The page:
Tuesday, September 30, 2014
Derek Willis writes at The New York Times:
With a strong possibility that Democrats could lose control of the Senate in the midterm elections, they are investing heavily in voter turnout efforts.
In states too close to call like Alaska, Colorado, Iowa and North Carolina, Democrats are making much greater investments in the ground game than Republicans.
Not all spending is captured in Federal Election Commission data, but the spending trends are clear. The Democrats’ spending advantage is greatest in states where they’ve had time to organize and plan for competitive races, and they are using that edge to register new voters; publicize absentee and early voting options; and, of course, make sure supporters actually go to the polls on Election Day. The efforts extend to states where the Republicans more recently made Senate contests more competitive, like Michigan.
Democrats have invested several million dollars in both North Carolina and Colorado for this ground game. Republican spending in those states so far has tended to focus on broadcast advertisements and direct mail.Michael McDonald writes at The Huffington Post:
Fall has just begun and voters are already casting ballots in key states holding U.S. Senate races that will likely determine which party will be the Senate majority. So far, at least 18,000 people have already cast mail ballots as of Friday, September 26, 38 days out from Election Day on November 4.
Election officials in these states release early voting data that provide clues as to which party currently has an edge. (I track these statistics here.) The $60 million voter mobilization "Bannock Street project" is a key component of the DSCC's strategy to expand the electorate just enough in the most closely contested states to lift the Democrats' candidates over the top. The fingerprints of these efforts can be seen in these data, as well.
The DSCC's investment appears to be paying off. There are signs Republicans are not going to cede early voting, but their efforts are being swamped by the Democrats' mobilization drives.
Monday, September 29, 2014
At The Daily Beast, Lloyd Green talks to Mike Huckabee about tax reform:
Huckabee viewed the tax trap this way: “Most working families… need tax reform they can understand and follow easily. They need time to see their kids’ ball games and dance recitals instead of having to gather information for the tax man.” At the recent Values Voters Summit, Huckabee also acknowledged that same disconnect between the GOP’s base and Washington, saying, “Some of you are frustrated and even upset and angry about America, and I get it.”
As a former governor of a rural state, Huckabee is also mindful of the effects inheritance taxes can have on family farms and small businesses. Says Huckabee, “Some families have assets in long-held land that has to be sold to pay inheritance taxes. Why should a generation be punished for seeking to leave something for one’s family?” At present, the federal estate tax kicks in at estates valued at more than $5.34 million.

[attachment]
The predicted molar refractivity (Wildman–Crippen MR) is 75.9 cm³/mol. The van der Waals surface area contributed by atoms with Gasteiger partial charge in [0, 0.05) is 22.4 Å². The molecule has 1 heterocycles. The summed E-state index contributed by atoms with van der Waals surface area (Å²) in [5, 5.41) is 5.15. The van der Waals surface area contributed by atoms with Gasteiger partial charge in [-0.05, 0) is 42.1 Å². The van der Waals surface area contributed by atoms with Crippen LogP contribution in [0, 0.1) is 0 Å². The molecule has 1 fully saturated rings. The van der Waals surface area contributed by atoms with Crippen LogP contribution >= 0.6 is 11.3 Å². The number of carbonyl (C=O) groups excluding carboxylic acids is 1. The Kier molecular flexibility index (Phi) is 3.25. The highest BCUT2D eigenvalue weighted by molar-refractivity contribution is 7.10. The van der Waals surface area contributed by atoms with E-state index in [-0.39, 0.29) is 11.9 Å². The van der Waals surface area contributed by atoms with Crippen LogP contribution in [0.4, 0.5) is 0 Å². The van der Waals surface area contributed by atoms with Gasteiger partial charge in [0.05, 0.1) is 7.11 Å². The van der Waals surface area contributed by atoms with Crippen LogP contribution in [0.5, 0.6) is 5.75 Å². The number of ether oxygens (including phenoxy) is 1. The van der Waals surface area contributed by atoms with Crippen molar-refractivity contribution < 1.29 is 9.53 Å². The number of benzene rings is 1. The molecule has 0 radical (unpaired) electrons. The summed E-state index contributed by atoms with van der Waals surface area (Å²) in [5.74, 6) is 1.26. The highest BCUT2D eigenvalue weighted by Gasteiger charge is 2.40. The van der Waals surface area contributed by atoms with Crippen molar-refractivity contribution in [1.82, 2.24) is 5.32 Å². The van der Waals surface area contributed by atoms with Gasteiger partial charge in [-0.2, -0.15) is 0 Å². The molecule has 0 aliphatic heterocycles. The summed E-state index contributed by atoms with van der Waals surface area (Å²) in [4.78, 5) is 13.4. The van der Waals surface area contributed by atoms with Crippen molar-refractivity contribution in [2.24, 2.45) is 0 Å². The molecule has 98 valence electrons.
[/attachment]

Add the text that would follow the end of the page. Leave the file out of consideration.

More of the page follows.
In Huckabee’s view, tax reform should not harm the middle class or undermine the family. As corollary, Huckabee opposes tax reform that is based on curbing charitable deductions or undermining the home interest mortgage deduction—which Mitt Romney refused to rule out in 2012.
According to Huckabee, “If we continue the current system, then we should keep deductions that benefit the community and the country, such as charitable contributions or mortgage payments.” To be sure, Huckabee still views the Fair Tax as “the better option.”
Huckabee also has his eye on revamping the corporate tax structure, which seems to be driving American corporations offshore, and revenues overseas. ...
Ironically, the brains behind corporate tax inversions are actually the President’s own donor base. According to Bloomberg News, the lawyers and bankers who facilitated and structured tax inversions, as well as companies that have relied upon them, have contributed to the President. Not surprisingly, Obama has refused to return campaign donations from the very individuals who benefited from these “unpatriotic measures,” much the same way as Obama tapped Lew as his Treasury Secretary, despite Lew’s investments in Cayman Island based entities.
Sunday, September 28, 2014
A email from the DCCC is explicitly using a fear appeal, with Rep. John Lewis saying that the prospect of an enlarged GOP majority "terrifies" him.:
Barack Obama's election was one of the proudest days of my life.
I felt like I had spent decades fighting for that moment...and in many ways I had.
But now 6 years later, Republicans are trying once again to tear the President down. And quite frankly, it terrifies me what they could do if they grow their Tea Party Majority in this election.